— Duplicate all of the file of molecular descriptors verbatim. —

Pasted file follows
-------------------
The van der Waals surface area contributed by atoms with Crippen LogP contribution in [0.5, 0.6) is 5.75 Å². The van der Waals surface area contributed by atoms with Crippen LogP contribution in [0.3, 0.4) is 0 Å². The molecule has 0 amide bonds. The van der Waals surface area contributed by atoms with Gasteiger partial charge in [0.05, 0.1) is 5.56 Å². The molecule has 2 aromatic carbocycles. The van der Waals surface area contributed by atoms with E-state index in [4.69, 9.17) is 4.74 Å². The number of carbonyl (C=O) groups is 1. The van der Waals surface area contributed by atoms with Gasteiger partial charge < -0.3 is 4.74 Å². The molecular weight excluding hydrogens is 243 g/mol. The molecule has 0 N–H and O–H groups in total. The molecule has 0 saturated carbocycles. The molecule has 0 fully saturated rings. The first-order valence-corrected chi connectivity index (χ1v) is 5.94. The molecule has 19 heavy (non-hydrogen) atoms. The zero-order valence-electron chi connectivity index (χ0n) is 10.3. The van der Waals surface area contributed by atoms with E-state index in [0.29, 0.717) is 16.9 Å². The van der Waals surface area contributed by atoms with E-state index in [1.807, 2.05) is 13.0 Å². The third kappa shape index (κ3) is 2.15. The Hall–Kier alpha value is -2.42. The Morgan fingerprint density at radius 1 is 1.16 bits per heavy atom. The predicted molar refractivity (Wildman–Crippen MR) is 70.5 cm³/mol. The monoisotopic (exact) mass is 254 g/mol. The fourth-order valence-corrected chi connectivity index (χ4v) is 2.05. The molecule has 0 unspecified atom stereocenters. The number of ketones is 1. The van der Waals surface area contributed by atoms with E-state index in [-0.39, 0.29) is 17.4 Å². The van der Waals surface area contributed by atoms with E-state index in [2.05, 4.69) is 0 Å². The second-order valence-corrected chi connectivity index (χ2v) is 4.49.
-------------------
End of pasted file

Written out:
The van der Waals surface area contributed by atoms with Crippen LogP contribution in [0.5, 0.6) is 5.75 Å². The van der Waals surface area contributed by atoms with Crippen LogP contribution in [0.3, 0.4) is 0 Å². The molecule has 0 amide bonds. The van der Waals surface area contributed by atoms with Gasteiger partial charge in [0.05, 0.1) is 5.56 Å². The molecule has 2 aromatic carbocycles. The van der Waals surface area contributed by atoms with E-state index in [4.69, 9.17) is 4.74 Å². The number of carbonyl (C=O) groups is 1. The van der Waals surface area contributed by atoms with Gasteiger partial charge < -0.3 is 4.74 Å². The molecular weight excluding hydrogens is 243 g/mol. The molecule has 0 N–H and O–H groups in total. The molecule has 0 saturated carbocycles. The molecule has 0 fully saturated rings. The first-order valence-corrected chi connectivity index (χ1v) is 5.94. The molecule has 19 heavy (non-hydrogen) atoms. The zero-order valence-electron chi connectivity index (χ0n) is 10.3. The van der Waals surface area contributed by atoms with E-state index in [0.29, 0.717) is 16.9 Å². The van der Waals surface area contributed by atoms with E-state index in [1.807, 2.05) is 13.0 Å². The third kappa shape index (κ3) is 2.15. The Hall–Kier alpha value is -2.42. The Morgan fingerprint density at radius 1 is 1.16 bits per heavy atom. The predicted molar refractivity (Wildman–Crippen MR) is 70.5 cm³/mol. The monoisotopic (exact) mass is 254 g/mol. The fourth-order valence-corrected chi connectivity index (χ4v) is 2.05. The molecule has 0 unspecified atom stereocenters. The number of ketones is 1. The van der Waals surface area contributed by atoms with E-state index in [-0.39, 0.29) is 17.4 Å². The van der Waals surface area contributed by atoms with E-state index in [2.05, 4.69) is 0 Å². The second-order valence-corrected chi connectivity index (χ2v) is 4.49.